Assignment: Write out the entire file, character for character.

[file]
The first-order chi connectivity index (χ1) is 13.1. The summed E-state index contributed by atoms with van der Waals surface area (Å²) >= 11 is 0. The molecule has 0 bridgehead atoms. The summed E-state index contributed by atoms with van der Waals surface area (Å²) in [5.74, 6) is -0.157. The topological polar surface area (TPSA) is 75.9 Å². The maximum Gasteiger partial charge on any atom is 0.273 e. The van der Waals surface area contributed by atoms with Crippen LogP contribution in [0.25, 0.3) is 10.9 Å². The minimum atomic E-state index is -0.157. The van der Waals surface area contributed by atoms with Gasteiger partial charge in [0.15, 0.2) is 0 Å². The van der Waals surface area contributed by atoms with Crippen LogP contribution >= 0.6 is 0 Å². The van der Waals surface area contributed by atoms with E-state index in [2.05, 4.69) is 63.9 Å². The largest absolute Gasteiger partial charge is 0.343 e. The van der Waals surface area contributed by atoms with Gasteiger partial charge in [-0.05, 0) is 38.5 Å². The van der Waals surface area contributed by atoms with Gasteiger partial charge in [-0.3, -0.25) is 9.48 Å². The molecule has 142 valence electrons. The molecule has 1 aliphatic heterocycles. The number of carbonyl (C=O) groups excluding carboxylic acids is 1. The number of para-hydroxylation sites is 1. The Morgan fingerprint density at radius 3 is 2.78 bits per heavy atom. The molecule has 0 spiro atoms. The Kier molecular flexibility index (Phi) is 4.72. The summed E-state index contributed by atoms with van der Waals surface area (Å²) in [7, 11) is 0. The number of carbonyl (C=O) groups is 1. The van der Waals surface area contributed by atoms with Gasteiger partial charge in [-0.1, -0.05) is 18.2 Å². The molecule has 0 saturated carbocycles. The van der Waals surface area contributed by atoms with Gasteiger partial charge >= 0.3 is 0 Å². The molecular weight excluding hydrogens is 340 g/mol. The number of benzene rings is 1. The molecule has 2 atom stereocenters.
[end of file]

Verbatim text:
The first-order chi connectivity index (χ1) is 13.1. The summed E-state index contributed by atoms with van der Waals surface area (Å²) >= 11 is 0. The molecule has 0 bridgehead atoms. The summed E-state index contributed by atoms with van der Waals surface area (Å²) in [5.74, 6) is -0.157. The topological polar surface area (TPSA) is 75.9 Å². The maximum Gasteiger partial charge on any atom is 0.273 e. The van der Waals surface area contributed by atoms with Crippen LogP contribution in [0.25, 0.3) is 10.9 Å². The minimum atomic E-state index is -0.157. The van der Waals surface area contributed by atoms with Gasteiger partial charge in [0.15, 0.2) is 0 Å². The van der Waals surface area contributed by atoms with Crippen LogP contribution >= 0.6 is 0 Å². The van der Waals surface area contributed by atoms with E-state index in [2.05, 4.69) is 63.9 Å². The largest absolute Gasteiger partial charge is 0.343 e. The van der Waals surface area contributed by atoms with Gasteiger partial charge in [-0.05, 0) is 38.5 Å². The van der Waals surface area contributed by atoms with Gasteiger partial charge in [-0.3, -0.25) is 9.48 Å². The molecule has 142 valence electrons. The molecule has 1 aliphatic heterocycles. The number of carbonyl (C=O) groups excluding carboxylic acids is 1. The number of para-hydroxylation sites is 1. The Morgan fingerprint density at radius 3 is 2.78 bits per heavy atom. The molecule has 0 spiro atoms. The Kier molecular flexibility index (Phi) is 4.72. The summed E-state index contributed by atoms with van der Waals surface area (Å²) in [7, 11) is 0. The number of carbonyl (C=O) groups is 1. The van der Waals surface area contributed by atoms with Gasteiger partial charge in [-0.1, -0.05) is 18.2 Å². The molecule has 0 saturated carbocycles. The van der Waals surface area contributed by atoms with Gasteiger partial charge >= 0.3 is 0 Å². The molecular weight excluding hydrogens is 340 g/mol. The number of benzene rings is 1. The molecule has 2 atom stereocenters.